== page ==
At first pushing their way back through the crowd, against the current this time, demanded all their attention. Only when the press of people thinned out enough to allow them to walk side by side did Jenny explain the vision of danger and those terrifying moments on the phone that had brought her to the scene. Catherine shook her head in wonder, as she always did when Jenny demonstrated her remarkable gift. Why it should still astonish her, Catherine didn't know, considering her husband's gift was no less remarkable. But then, he still astonished her after almost two years of marriage...and right now he was probably thinking of his gift as more of a curse.

            "Cathy—hello!"

            "What?"

            Jenny frowned. "I stopped talking quite a while ago and you haven't said a word. What's wrong? What went on in there?" By the time Jenny had been brought up to date on Moira's sad story, they were standing in front of the Fleishchers' bookstore. When Catherine reached for the knob, Jenny put a hand on her arm. "What you've just been through would explain why most people would look the way you do right now, but you've been through this sort of thing before. There's more to it."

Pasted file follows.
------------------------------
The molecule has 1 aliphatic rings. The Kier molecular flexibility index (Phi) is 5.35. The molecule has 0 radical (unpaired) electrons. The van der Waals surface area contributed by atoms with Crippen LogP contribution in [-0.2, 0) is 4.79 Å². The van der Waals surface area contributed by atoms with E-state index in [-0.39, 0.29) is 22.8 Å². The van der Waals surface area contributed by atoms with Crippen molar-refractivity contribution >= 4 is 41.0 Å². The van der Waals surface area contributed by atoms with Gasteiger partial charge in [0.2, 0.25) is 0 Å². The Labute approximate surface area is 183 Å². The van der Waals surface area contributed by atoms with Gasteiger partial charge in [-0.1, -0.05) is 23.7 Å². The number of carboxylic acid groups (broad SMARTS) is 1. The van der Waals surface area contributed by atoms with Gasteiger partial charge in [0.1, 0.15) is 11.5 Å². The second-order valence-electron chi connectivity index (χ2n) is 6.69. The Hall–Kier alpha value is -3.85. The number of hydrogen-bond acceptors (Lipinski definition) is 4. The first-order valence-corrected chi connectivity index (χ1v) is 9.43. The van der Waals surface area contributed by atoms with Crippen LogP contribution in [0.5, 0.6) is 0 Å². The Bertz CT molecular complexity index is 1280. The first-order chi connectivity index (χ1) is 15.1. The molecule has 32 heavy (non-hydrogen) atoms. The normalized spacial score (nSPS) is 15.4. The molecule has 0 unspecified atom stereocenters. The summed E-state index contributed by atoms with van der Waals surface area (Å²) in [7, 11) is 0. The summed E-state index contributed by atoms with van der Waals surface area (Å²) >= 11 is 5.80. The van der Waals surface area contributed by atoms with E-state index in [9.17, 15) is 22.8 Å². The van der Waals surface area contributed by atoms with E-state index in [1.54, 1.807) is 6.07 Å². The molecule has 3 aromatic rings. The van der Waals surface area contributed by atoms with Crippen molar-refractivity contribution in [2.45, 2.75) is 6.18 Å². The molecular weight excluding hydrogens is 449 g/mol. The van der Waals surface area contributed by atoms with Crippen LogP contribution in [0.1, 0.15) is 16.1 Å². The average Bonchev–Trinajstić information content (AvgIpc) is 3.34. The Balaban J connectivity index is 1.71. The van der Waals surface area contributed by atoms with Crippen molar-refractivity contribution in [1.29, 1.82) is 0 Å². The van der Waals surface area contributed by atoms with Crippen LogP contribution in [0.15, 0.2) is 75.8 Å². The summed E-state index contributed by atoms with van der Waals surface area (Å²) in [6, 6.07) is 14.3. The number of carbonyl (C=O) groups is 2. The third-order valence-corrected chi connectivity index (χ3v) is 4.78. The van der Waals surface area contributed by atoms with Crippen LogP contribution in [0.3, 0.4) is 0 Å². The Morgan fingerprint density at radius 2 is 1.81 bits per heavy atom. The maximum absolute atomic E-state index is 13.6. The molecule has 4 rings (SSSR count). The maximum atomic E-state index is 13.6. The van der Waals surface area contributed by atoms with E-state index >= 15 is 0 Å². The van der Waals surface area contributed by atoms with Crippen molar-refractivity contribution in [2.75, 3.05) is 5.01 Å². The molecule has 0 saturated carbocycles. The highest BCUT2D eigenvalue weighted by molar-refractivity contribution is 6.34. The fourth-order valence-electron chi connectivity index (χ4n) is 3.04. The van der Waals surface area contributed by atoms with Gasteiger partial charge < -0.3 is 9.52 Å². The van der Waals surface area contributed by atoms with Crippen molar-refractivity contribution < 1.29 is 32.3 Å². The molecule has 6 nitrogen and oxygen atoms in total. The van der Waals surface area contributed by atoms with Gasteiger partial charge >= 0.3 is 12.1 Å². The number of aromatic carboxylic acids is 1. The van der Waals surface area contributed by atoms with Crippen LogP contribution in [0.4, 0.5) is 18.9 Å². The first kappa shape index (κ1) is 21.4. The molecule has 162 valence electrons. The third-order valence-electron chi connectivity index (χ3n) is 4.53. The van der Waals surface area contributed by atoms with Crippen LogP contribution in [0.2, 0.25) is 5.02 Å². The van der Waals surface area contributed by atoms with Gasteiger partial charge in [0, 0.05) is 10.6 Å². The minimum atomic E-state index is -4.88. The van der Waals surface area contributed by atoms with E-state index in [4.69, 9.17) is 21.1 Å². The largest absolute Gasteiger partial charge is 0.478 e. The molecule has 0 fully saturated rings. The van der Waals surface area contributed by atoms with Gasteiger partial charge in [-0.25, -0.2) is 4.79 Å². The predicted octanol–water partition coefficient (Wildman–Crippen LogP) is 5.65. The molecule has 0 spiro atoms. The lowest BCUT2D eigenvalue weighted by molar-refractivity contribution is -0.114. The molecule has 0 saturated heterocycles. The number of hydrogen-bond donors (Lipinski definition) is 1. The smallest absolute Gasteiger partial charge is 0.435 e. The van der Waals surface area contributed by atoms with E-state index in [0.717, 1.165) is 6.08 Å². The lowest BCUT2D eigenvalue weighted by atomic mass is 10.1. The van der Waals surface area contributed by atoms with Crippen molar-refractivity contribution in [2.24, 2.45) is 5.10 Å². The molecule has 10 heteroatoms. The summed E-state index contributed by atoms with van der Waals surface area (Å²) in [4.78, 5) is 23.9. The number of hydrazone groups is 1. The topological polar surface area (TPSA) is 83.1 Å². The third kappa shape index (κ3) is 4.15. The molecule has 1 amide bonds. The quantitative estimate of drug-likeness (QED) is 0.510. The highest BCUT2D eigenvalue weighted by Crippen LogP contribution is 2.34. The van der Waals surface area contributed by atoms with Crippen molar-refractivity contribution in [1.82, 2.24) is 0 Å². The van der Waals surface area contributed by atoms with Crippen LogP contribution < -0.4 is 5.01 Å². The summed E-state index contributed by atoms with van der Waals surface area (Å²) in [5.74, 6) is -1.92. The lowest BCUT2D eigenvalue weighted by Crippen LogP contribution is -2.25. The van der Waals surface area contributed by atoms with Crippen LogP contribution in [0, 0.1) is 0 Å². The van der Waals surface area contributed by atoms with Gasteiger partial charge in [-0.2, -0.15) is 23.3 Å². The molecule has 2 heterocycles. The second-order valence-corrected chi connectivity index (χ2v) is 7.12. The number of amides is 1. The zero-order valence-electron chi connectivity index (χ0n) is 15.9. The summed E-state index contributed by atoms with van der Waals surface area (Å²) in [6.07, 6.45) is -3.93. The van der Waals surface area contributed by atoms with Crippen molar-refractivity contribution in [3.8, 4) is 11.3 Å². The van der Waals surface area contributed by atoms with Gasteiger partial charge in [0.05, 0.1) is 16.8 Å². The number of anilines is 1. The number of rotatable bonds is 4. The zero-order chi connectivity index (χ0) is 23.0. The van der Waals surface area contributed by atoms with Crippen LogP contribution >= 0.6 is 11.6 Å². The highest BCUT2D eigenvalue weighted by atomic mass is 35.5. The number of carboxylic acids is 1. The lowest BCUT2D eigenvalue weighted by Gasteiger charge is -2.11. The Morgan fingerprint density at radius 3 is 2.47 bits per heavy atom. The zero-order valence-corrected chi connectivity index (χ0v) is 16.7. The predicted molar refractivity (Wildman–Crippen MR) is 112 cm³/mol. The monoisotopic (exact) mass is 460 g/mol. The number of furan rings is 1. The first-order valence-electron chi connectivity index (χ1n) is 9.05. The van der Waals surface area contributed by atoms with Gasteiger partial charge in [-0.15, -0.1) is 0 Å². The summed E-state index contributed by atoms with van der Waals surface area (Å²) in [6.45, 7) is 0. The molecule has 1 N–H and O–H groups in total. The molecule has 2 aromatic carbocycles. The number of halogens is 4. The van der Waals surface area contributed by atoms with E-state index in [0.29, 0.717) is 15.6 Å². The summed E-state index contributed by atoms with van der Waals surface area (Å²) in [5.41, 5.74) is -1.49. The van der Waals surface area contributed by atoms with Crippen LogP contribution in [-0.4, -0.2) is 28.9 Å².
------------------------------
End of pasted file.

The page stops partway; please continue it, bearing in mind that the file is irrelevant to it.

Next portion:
Catherine clutched Mrs. Fleischer's coat around her. A light snow had begun to fall. "That's just it, Jenny. I have been through this before, too many times—but not for almost three years. Not since Vincent's breakdown. He's afraid of what this might do to him, to us. I can tell. I prayed we'd never have to face this sort of thing again...I so hoped it was all behind us."

            Jenny took Catherine's cold hand in hers. "Hey, you're not going to cry, are you? That'll only mess Vincent up more."

            Catherine sniffed and straightened her shoulders. "Right. We've been through worse, we can get through this." She opened the door and they entered the warm, musty interior, redolent with the familiar odor of old books. It smelled like Father's study; only the scent of candles was missing.